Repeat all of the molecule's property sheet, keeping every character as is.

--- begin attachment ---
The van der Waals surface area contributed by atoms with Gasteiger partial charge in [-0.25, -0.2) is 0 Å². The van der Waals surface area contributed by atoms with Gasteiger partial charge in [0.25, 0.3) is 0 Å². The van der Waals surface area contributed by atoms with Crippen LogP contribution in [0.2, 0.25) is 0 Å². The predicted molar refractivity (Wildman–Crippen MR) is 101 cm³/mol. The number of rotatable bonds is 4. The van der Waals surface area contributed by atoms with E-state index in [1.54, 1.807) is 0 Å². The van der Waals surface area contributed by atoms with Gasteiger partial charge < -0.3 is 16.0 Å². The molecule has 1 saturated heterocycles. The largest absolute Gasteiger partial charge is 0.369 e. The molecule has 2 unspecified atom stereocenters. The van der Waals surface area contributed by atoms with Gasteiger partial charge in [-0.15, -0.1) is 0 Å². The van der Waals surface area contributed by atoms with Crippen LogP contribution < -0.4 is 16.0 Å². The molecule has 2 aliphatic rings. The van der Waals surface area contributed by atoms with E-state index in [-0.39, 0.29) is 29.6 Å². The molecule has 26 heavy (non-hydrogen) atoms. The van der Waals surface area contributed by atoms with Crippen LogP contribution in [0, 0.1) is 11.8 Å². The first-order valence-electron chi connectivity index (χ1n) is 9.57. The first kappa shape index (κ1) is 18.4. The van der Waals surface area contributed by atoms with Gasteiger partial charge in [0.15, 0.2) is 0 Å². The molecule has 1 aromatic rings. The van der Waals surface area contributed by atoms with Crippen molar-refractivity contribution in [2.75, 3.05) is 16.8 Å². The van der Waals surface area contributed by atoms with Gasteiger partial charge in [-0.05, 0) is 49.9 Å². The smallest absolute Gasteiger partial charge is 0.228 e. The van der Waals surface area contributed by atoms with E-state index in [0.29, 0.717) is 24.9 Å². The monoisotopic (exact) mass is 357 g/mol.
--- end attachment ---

The van der Waals surface area contributed by atoms with Gasteiger partial charge in [-0.25, -0.2) is 0 Å². The van der Waals surface area contributed by atoms with Gasteiger partial charge in [0.25, 0.3) is 0 Å². The van der Waals surface area contributed by atoms with Crippen LogP contribution in [0.2, 0.25) is 0 Å². The predicted molar refractivity (Wildman–Crippen MR) is 101 cm³/mol. The number of rotatable bonds is 4. The van der Waals surface area contributed by atoms with E-state index in [1.54, 1.807) is 0 Å². The van der Waals surface area contributed by atoms with Gasteiger partial charge < -0.3 is 16.0 Å². The molecule has 1 saturated heterocycles. The largest absolute Gasteiger partial charge is 0.369 e. The molecule has 2 unspecified atom stereocenters. The van der Waals surface area contributed by atoms with Gasteiger partial charge in [-0.15, -0.1) is 0 Å². The van der Waals surface area contributed by atoms with Crippen LogP contribution < -0.4 is 16.0 Å². The molecule has 2 aliphatic rings. The van der Waals surface area contributed by atoms with E-state index in [-0.39, 0.29) is 29.6 Å². The molecule has 26 heavy (non-hydrogen) atoms. The van der Waals surface area contributed by atoms with Crippen LogP contribution in [0, 0.1) is 11.8 Å². The first-order valence-electron chi connectivity index (χ1n) is 9.57. The first kappa shape index (κ1) is 18.4. The van der Waals surface area contributed by atoms with Gasteiger partial charge in [0.15, 0.2) is 0 Å². The molecule has 1 aromatic rings. The van der Waals surface area contributed by atoms with Crippen molar-refractivity contribution in [2.75, 3.05) is 16.8 Å². The van der Waals surface area contributed by atoms with Gasteiger partial charge in [-0.05, 0) is 49.9 Å². The smallest absolute Gasteiger partial charge is 0.228 e. The van der Waals surface area contributed by atoms with E-state index in [0.29, 0.717) is 24.9 Å². The monoisotopic (exact) mass is 357 g/mol.